The gender of fish

In theory, this is a simple matter: there are males and females. In practice, the situation is sometimes less clear, especially in marine fish. In fact, some species can change sex: this is known as successive hermaphroditism, and can be seen in groupers, Anthias, rainbow wrasses, and some Labnds, which are first female and then male. Clownfish present male characteristics when they are young, but they cannot reproduce at this stage. When they mature they become either a fertile male, or a female. As these are species in which individuals live alone, changes in sex increase the probability of forming a pair. This phenomenon has a similar basis in those species which adopt the harem system, i.e. a male living with several females: if he should die, one of the females can become a male to ensure the continuing survival of the group as a whole.

Some fish lay their eggs on a horizontal support, then ventilate and protect them from therapaciousness of other species.

The vitellin sack of these15-day-old larvaehas been practicallyall used up. •

THE VITELLIN SACK

The vitellin sac, or vitellin vesicle, constitutes the fish larva's food reserves in the first days of its life. It derives from the vitellin of the egg - the equivalent of the yolk in poultry -accumulated by the female over the course of the maturing process. It is sent along the blood vessels, which distribute these reserves around the body of the larva. This allows it to survive until it is able to catch prey itself, i.e. a few days after emerging from the egg.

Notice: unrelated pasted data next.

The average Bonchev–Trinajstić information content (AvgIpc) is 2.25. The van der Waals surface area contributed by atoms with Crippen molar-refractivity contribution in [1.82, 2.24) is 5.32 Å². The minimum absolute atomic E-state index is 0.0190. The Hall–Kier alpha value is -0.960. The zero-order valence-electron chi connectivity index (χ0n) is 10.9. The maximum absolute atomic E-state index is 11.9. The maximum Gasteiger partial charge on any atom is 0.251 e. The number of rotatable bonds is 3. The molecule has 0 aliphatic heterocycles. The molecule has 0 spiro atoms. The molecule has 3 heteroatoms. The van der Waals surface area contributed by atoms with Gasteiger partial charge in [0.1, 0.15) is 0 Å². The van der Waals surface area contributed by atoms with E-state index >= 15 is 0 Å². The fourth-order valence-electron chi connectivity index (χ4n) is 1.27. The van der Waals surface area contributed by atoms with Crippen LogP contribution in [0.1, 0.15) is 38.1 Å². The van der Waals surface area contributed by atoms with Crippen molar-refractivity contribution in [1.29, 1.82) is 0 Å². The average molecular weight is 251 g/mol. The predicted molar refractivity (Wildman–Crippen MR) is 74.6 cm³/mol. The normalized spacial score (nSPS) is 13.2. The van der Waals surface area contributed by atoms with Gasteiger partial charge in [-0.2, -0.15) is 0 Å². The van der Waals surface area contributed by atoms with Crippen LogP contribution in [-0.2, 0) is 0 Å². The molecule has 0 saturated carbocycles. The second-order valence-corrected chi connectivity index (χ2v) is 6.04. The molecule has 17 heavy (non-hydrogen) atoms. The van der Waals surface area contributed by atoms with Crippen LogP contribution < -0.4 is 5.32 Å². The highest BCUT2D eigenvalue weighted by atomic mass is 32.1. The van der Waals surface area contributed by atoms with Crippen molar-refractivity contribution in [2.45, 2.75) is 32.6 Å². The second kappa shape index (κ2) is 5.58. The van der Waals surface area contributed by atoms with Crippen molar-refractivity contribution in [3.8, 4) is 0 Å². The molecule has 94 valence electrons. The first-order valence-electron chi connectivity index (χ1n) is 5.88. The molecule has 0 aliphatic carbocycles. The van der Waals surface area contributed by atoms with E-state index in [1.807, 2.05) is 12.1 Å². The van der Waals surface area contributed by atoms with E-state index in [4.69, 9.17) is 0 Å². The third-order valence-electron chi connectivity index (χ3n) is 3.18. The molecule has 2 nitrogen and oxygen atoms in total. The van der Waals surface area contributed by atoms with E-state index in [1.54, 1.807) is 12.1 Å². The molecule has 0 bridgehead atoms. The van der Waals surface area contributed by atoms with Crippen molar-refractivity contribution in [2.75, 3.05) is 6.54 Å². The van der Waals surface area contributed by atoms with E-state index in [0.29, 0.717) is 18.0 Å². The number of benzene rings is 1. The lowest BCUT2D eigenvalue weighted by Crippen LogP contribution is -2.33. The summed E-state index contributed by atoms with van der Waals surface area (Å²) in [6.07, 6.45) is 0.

The vitellin sack of these15-day-old larvaehas been practicallyall used up. •

THE REARING TANK

This is normally modest in size, as it is used to isolate a pair of reproducing fish and their future offspring. There is no need for a bed, except for some species (the Cichlasomas, for example). A rearing tank must be heated but only moderately filtered. Avoid any systems which may "swallow" the eggs and the fry. Aeration is not obligatory. Fill the tank with water taken from the parents' aquarium, which can then be gradually modified to obtain the precise characteristics required by the reproducing fish (pH and hardness). A support should be provided for the egg-laying, and this can be either natural (plants, rocks) or artificial (PVC). More detailed information on this subject, family by family, can be found below.

This female Cichlid, which incubates her eggs in her mouth, finds greater peace in a rearing tank. •

Sometimes reproduction takes place in a communaltank, catching the aquarist unawares.

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